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The 1936 Sit-Down Strike That Shook the Auto Industry

Over 136,000 GM workers participated in the strike in Flint, Michigan that became known as 'the strike heard round the world.'

Though the Depression brought suffering for workers, a flicker of hope came in the form of the National Labor Relations Act. Known as the Wagner Act, the 1935 law guaranteed workers the right to organize and join labor unions and to engage in collective bargaining and strikes. It also set up the National Labor Relations Board, a federal agency designed to enforce labor law.

The United Auto Workers, a recently formed trade union, had slowly and secretly begun organizing at GM. If the union was to bring the automobile industry together, it had to go after its largest employer—and do so strategically. Organizers decided to focus on the Fisher Body Plant No. 1 in Flint, Michigan, home to 7,000 workers and the place where car bodies were made. Organizers met with Flint workers at their homes and talked them out of walking off the job right away. Instead, organizers planned to stop production through a sit-down strike in January of 1937, after Christmas bonuses had been paid and a new labor-friendly governor was in power in Michigan.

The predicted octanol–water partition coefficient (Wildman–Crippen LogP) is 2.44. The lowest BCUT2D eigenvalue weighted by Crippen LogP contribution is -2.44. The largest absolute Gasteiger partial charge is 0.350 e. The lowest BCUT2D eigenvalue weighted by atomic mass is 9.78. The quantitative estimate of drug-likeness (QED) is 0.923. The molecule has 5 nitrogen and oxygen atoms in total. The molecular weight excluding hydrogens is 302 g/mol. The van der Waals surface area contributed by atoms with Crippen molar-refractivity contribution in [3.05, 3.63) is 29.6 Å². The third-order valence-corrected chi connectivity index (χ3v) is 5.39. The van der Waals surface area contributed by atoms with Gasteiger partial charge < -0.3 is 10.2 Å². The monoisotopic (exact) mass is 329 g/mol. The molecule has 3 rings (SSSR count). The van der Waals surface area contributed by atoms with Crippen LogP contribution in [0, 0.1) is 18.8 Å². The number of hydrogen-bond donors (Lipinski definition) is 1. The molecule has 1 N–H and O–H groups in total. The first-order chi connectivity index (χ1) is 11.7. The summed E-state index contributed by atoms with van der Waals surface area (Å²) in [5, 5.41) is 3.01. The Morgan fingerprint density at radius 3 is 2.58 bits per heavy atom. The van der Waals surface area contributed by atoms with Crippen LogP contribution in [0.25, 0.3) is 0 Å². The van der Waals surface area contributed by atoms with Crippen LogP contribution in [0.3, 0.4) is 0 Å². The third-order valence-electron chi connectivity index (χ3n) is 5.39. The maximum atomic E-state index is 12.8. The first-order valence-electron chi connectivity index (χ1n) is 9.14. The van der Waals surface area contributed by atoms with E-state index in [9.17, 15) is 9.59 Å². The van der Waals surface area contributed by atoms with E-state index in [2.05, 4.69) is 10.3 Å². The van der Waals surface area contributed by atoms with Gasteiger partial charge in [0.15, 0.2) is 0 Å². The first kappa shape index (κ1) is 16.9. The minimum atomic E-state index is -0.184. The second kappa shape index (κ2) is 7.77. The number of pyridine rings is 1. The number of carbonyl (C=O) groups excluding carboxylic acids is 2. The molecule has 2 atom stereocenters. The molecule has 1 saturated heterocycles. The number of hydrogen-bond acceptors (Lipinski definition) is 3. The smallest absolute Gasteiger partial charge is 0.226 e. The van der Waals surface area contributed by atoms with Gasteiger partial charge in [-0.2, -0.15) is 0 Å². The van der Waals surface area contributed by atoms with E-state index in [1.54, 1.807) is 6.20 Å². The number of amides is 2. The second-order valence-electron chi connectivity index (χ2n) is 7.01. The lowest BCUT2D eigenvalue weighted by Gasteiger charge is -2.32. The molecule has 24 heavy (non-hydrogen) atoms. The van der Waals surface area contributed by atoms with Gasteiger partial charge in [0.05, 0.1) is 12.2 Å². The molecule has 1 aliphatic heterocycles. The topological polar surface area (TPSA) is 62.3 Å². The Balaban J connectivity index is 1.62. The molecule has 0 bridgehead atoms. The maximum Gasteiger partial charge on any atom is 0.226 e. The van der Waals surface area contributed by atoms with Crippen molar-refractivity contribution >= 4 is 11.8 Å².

That plan was derailed on December 30, 1936, when workers at the body plant saw critical equipment being lugged onto railroad cars to be sent to other factories. Word was out that the Flint factory was a union stronghold. Workers gathered for an emergency meeting, then flooded back into the plant. The strike was on.

Now, men who had worked in the plant occupied it around the clock. They slept on sheepskins, piled-up car mats and makeshift beds, and ate food donated by local grocery stores, farmers and families. Outside the plant, women raised funds, took care of families and even formed human shields to fend off police.

General Motors had been taken by surprise; though it had suspected workers might strike, it wasn’t aware that they would use the new tactic of “sitting down,” or occupying the plant. “Sitting down was a way of ensuring the factories wouldn’t operate and workers wouldn’t be replaced,” says labor historian Nelson Lichtenstein, a labor historian who directs the Center for the Study of Work, Labor, and Democracy at the University of California, Santa Barbara. 

Though GM tried to stop the strike in the courts, and even received an injunction that said the workers were trespassing, the effort backfired. “The strikes were technically illegal, but when you have a mass democratic insurgency you really create new law on the ground," says Lichtenstein.